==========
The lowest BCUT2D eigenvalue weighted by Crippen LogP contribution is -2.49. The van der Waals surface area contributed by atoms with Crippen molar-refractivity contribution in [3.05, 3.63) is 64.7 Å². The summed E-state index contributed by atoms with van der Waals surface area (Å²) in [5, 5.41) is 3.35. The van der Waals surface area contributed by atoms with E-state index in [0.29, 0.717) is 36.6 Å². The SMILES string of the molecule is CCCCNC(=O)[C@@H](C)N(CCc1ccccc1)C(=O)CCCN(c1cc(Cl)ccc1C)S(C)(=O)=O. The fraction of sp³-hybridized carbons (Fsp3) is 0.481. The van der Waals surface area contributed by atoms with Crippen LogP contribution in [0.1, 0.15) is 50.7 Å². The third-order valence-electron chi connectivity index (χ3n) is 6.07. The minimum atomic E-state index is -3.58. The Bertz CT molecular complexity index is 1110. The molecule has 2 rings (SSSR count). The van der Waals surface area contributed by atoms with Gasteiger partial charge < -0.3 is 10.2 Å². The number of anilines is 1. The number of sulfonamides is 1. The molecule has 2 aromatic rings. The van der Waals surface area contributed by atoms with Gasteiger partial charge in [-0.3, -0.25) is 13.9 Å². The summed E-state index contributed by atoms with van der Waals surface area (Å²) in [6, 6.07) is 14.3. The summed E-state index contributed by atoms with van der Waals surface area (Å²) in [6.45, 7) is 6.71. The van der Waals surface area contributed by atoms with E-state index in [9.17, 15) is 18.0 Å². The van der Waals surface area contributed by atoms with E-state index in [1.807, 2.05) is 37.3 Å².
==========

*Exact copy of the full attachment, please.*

The lowest BCUT2D eigenvalue weighted by Crippen LogP contribution is -2.49. The van der Waals surface area contributed by atoms with Crippen molar-refractivity contribution in [3.05, 3.63) is 64.7 Å². The summed E-state index contributed by atoms with van der Waals surface area (Å²) in [5, 5.41) is 3.35. The van der Waals surface area contributed by atoms with E-state index in [0.29, 0.717) is 36.6 Å². The SMILES string of the molecule is CCCCNC(=O)[C@@H](C)N(CCc1ccccc1)C(=O)CCCN(c1cc(Cl)ccc1C)S(C)(=O)=O. The fraction of sp³-hybridized carbons (Fsp3) is 0.481. The van der Waals surface area contributed by atoms with Crippen LogP contribution in [0.1, 0.15) is 50.7 Å². The third-order valence-electron chi connectivity index (χ3n) is 6.07. The minimum atomic E-state index is -3.58. The Bertz CT molecular complexity index is 1110. The molecule has 2 rings (SSSR count). The van der Waals surface area contributed by atoms with Gasteiger partial charge < -0.3 is 10.2 Å². The number of anilines is 1. The number of sulfonamides is 1. The molecule has 2 aromatic rings. The van der Waals surface area contributed by atoms with Gasteiger partial charge in [-0.3, -0.25) is 13.9 Å². The summed E-state index contributed by atoms with van der Waals surface area (Å²) in [6, 6.07) is 14.3. The summed E-state index contributed by atoms with van der Waals surface area (Å²) in [6.45, 7) is 6.71. The van der Waals surface area contributed by atoms with E-state index in [9.17, 15) is 18.0 Å². The van der Waals surface area contributed by atoms with E-state index in [1.807, 2.05) is 37.3 Å².